Choosing the Right Practice for You
Written by Amy Jorgensen   
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Choosing the Right Practice for You
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Small Practice

Some physicians are looking for a happy medium between going solo and dealing with a dozen or more other physicians daily. For them, the answer might be joining a small practice.


If Goldilocks in the story of the three bears was a physician, she might have been most interested in a small practice because it can be “just right” for many physicians. For example, a small practice provides each physician with more control over decisions. Since decisions are reached by consensus with perhaps only three or four other physicians, your opinion is going to carry more weight than it would against the opinions of fifteen other physicians.

Additionally, you'll have some of the cost-saving benefits as well. Most small practices can be effectively run with the same number of office staff that you'd find in a solo practice, but the costs for those staff members are shared by all of the physicians, as are the costs for office equipment and office rental.

While you'll still have to learn to get along with other professionals in a small practice, it's easier to find a group of four people you like than it is to get along with a group of twenty people.

There are some disadvantages. Small practices, like solo practices, don't have much leverage when it comes to negotiations with hospitals or other medical facilities. While this may not seem like a big deal now, if you're a family physician and your patients need access to certain types of testing which they can't get done affordably through the hospital, it will take on new importance.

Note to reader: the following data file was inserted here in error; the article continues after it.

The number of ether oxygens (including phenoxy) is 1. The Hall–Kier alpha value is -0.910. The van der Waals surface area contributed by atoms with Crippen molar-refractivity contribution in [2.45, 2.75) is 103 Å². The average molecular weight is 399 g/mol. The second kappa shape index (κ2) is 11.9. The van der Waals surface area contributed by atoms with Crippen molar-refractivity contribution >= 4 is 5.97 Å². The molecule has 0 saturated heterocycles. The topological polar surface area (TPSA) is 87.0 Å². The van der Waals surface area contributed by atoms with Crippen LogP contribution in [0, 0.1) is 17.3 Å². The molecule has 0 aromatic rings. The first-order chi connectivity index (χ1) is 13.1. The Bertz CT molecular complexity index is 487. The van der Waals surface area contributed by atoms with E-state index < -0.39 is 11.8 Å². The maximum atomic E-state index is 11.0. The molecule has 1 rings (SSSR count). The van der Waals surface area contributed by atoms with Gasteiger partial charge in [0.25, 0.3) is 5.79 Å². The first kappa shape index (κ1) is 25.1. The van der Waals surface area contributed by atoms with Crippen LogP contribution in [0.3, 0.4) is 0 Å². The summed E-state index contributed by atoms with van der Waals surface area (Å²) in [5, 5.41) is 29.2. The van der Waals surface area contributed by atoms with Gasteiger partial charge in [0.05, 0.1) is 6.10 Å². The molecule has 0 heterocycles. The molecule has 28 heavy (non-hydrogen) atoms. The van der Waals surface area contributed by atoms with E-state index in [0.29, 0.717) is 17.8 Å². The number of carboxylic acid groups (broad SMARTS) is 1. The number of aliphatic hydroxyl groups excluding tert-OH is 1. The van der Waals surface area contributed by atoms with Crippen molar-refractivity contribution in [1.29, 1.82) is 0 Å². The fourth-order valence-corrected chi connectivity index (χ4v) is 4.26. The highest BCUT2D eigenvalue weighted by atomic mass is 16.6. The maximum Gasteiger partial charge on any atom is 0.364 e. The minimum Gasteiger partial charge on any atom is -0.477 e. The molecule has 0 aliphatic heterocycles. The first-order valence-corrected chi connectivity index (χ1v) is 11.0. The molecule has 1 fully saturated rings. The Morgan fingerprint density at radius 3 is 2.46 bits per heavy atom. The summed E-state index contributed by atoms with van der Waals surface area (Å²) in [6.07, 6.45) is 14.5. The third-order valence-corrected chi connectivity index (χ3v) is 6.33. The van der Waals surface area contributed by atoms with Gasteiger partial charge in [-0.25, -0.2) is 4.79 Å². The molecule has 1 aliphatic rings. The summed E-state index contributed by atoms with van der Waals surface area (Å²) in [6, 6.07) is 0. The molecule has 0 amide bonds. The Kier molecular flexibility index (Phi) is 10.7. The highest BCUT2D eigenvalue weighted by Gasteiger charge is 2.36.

Small practices also require a lot more dedication. In a large practice, a physician has more flexibility. He or she can take a week-long vacation and know someone else can probably see their patients while they're gone. In a small practice, everyone must pull their own weight and must work together to make the practice a success, even if that means working longer hours and taking fewer vacations. The demands aren't as great as they are with a solo practice, but they are much more significant than they would be in a larger practice.

The Bottom Line

Before you can decide what kind of practice you want to work in, you need to give serious consideration to what you want now and what you think you'll want in the future. Do you want complete control if it means having less time to achieve your personal goals? Do you want to compromise on all of the aspects of running a practice in order to have more flexibility with your schedule? Do you want to save money but give up having bargaining power? Every type of practice is right for some physicians and wrong for others, so you need to find out where you fall.

Resources Used in Article

 Knowing Who You Are and What You Want

 The Right Practice for You 

About the Author

Amy Jorgensen is a freelance writer based in southern Indiana. Her articles have appeared in a variety of publications, including Southern California Physician magazine.

The author has no financial relationship to any of the companies listed in the article.

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